Parents of college students regularly find themselves in quite a bind – they have to figure out that delicate balance between being an authority figure while simultaneously respecting their kids’ increasing independence. This is because typical college students, as well as other individuals between the ages of 18 and 25, are commonly referred to as emerging adults — those in this age range do not entirely view themselves as adults nor do they view themselves as kids. As a result, parents of college students have to somehow be a parent to someone who may no longer live under the same roof, but is typically not living entirely independently and grappling with all of the complications that a full-fledged adult life entails either (not to take anything away from the huge responsibilities that many college students deal with every day). Simply put: When is it appropriate for parents of college students to put their foot (or feet) down and provide direction vs. hold back and let their kids make their own mistakes? Balance this conundrum with the knowledge that parents’ aging children actually like their parents more when they maintain appropriate boundaries, and you have a recipe for quite the pickle.
In a recent study, researchers took a close look at the “who’s the boss” dynamic between parents and their college-attending children. Specifically, the researchers assessed the degree to which parents and their college-attending children (representing four universities) agree that parents have legitimate authority over kids’ lives in four different domains:
- Personal: (i.e., choice over friends, clothes, activities, etc.; “What major I/my child chooses”)
- Social-conventional: (i.e., choice over public behaviors and manners, such as waiting one’s turn in line, etc.; “Whether or not I/my child attends class”)
- Prudential: (i.e., choice over safety or well-being issues, such as wearing a seat belt; “Whether I/my child smokes or drinks”)
- Moral: (i.e., choice over issues that are presumed to be shared by all, such as honesty; “Whether I am/my child is kind to others”)
For each domain, parents and their kids responded on a 1 (inappropriate, this should be completely up to me/my child) to 5 (appropriate, my parent is/I am justified in controlling this) scale. Additionally, kids reported on the degree of control they perceived their parents as having (“My parent tries to set rules about what I do with my free time”), and all kids reported on the quality of the relationship with their parent(s) (e.g., level of disclosure, emotional support, etc.).
Perhaps not surprisingly, both kids and parents perceived the most parental authority in the moral and prudential domains. But, across all domains, parents rated their authority as higher than did kids. In other words, whereas all were in agreement that parents have the most legitimate authority over big picture-type issues, parents still felt they had more legitimate authority across all domains than kids felt parents should have.
The researchers then did something interesting – they divided the sample as a function of how much the parents and kids agreed on their authority ratings. This analysis led to three ‘groups’ of different parent-child relationships:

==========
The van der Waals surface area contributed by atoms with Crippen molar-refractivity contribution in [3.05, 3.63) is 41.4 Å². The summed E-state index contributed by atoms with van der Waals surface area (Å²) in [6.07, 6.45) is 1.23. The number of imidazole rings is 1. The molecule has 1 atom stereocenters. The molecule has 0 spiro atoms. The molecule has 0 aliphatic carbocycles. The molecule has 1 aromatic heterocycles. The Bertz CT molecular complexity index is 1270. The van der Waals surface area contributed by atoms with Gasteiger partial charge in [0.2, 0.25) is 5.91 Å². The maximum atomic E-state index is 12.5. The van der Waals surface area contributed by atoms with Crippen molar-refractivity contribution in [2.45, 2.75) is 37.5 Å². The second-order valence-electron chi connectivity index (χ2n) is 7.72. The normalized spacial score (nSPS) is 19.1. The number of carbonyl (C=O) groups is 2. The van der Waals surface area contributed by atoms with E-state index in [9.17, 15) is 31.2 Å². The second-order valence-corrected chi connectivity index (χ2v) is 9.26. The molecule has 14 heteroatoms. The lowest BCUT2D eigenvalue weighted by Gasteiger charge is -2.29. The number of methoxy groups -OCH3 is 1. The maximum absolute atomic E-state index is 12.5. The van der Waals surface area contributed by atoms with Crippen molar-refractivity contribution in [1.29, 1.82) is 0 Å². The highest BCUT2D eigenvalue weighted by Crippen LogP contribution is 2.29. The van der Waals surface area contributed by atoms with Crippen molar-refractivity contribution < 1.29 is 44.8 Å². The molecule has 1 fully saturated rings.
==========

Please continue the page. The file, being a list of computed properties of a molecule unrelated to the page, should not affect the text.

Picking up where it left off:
- Parental control kids (11% of sample) viewed their parents as having authority in all four domains. These kids reported their parents as exercising a large amount of control (i.e., meddling).
- Shared control kids (66%) viewed their parents as having authority in all but the personal domain. These kids reported significantly higher quality relationships with their parents. The researchers suggested that this type of relationship may be effective because there are very clear boundaries that respect the children’s right to privacy but also involve reasonable oversight.
- Personal control (24%) didn’t believe their parents had authority in any domain. These kids reported the lowest levels of financial support from parents as well as low relationship quality. The kids reported feeling more like adults than did those in the other groups and didn’t perceive much control from their parents. Interestingly, this group was slightly older than the other groups, so movement into the personal control group may represent a natural shift as children age.
The take-home message of this work is fairly clear: As kids age, they should naturally be granted more control over their own lives, but parents should continue to serve as a model for what makes a good member of society and continue to enforce those norms. Being too intrusive and controlling will only create resentment or overly-dependent kids. Rather, parents ought to respect the natural boundaries that promote individuality, and hope they did things decently enough on the front end (i.e., before their kids leave the house) so they don’t have to sweat the day-to-day decisions their kids make.
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Padilla-Walker, L. M., Nelson, L. J., & Knapp, D. J. (2014). “Because I’m still the parent, that’s why!” Parental legitimate authority during emerging adulthood. Journal of Social and Personal Relationships, 31, 293-313.
Dr. Tim Loving – Science of Relationships articles | Website/CV
Dr. Loving’s research addresses the mental and physical health impact of relationship transitions (e.g., falling in love, breaking up) and the role friends and family serve as we adapt to these transitions. He’s a former Associate Editor of Personal Relationships and his research has been funded by the National Institute of Child Health and Human Development.